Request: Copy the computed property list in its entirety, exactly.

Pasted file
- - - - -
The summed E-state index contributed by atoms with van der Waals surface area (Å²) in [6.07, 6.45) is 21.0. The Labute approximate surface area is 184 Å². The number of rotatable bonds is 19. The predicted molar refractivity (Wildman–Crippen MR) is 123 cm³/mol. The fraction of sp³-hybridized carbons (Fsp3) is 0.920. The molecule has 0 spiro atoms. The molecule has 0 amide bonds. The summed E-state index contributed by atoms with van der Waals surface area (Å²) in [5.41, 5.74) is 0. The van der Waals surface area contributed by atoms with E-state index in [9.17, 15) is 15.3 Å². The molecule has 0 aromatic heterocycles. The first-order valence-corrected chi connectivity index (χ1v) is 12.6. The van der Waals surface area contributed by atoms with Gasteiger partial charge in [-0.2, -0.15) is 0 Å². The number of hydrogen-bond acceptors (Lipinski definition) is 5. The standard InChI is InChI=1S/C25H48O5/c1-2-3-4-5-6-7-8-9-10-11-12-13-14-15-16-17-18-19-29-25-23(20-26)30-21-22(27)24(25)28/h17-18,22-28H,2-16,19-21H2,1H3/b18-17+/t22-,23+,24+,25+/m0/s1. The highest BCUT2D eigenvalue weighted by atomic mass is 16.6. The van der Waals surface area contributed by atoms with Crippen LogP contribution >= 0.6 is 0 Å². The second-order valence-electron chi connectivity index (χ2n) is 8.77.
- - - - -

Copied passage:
The summed E-state index contributed by atoms with van der Waals surface area (Å²) in [6.07, 6.45) is 21.0. The Labute approximate surface area is 184 Å². The number of rotatable bonds is 19. The predicted molar refractivity (Wildman–Crippen MR) is 123 cm³/mol. The fraction of sp³-hybridized carbons (Fsp3) is 0.920. The molecule has 0 spiro atoms. The molecule has 0 amide bonds. The summed E-state index contributed by atoms with van der Waals surface area (Å²) in [5.41, 5.74) is 0. The van der Waals surface area contributed by atoms with E-state index in [9.17, 15) is 15.3 Å². The molecule has 0 aromatic heterocycles. The first-order valence-corrected chi connectivity index (χ1v) is 12.6. The van der Waals surface area contributed by atoms with Gasteiger partial charge in [-0.2, -0.15) is 0 Å². The number of hydrogen-bond acceptors (Lipinski definition) is 5. The standard InChI is InChI=1S/C25H48O5/c1-2-3-4-5-6-7-8-9-10-11-12-13-14-15-16-17-18-19-29-25-23(20-26)30-21-22(27)24(25)28/h17-18,22-28H,2-16,19-21H2,1H3/b18-17+/t22-,23+,24+,25+/m0/s1. The highest BCUT2D eigenvalue weighted by atomic mass is 16.6. The van der Waals surface area contributed by atoms with Crippen LogP contribution >= 0.6 is 0 Å². The second-order valence-electron chi connectivity index (χ2n) is 8.77.